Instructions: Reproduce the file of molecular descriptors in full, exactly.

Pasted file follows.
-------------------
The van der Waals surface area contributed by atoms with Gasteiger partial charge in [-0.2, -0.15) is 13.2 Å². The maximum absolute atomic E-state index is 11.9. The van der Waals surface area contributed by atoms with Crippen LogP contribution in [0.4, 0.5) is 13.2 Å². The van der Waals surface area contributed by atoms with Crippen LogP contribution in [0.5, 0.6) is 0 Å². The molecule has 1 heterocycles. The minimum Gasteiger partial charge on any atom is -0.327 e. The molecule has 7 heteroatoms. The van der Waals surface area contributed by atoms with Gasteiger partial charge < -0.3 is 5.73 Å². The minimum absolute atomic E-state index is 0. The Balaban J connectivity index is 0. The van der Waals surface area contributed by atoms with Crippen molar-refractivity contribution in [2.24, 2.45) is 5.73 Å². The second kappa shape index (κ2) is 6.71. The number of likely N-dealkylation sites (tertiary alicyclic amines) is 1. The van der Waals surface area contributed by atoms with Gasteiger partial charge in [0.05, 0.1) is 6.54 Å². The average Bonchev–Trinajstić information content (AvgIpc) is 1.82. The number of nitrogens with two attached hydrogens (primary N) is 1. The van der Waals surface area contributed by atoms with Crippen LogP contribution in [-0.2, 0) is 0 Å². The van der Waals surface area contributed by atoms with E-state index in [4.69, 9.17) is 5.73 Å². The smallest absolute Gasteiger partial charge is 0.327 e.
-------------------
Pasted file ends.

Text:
The van der Waals surface area contributed by atoms with Gasteiger partial charge in [-0.2, -0.15) is 13.2 Å². The maximum absolute atomic E-state index is 11.9. The van der Waals surface area contributed by atoms with Crippen LogP contribution in [0.4, 0.5) is 13.2 Å². The van der Waals surface area contributed by atoms with Crippen LogP contribution in [0.5, 0.6) is 0 Å². The molecule has 1 heterocycles. The minimum Gasteiger partial charge on any atom is -0.327 e. The molecule has 7 heteroatoms. The van der Waals surface area contributed by atoms with Gasteiger partial charge < -0.3 is 5.73 Å². The minimum absolute atomic E-state index is 0. The Balaban J connectivity index is 0. The van der Waals surface area contributed by atoms with Crippen molar-refractivity contribution in [2.24, 2.45) is 5.73 Å². The second kappa shape index (κ2) is 6.71. The number of likely N-dealkylation sites (tertiary alicyclic amines) is 1. The van der Waals surface area contributed by atoms with Gasteiger partial charge in [0.05, 0.1) is 6.54 Å². The average Bonchev–Trinajstić information content (AvgIpc) is 1.82. The number of nitrogens with two attached hydrogens (primary N) is 1. The van der Waals surface area contributed by atoms with Crippen LogP contribution in [-0.2, 0) is 0 Å². The van der Waals surface area contributed by atoms with E-state index in [4.69, 9.17) is 5.73 Å². The smallest absolute Gasteiger partial charge is 0.327 e.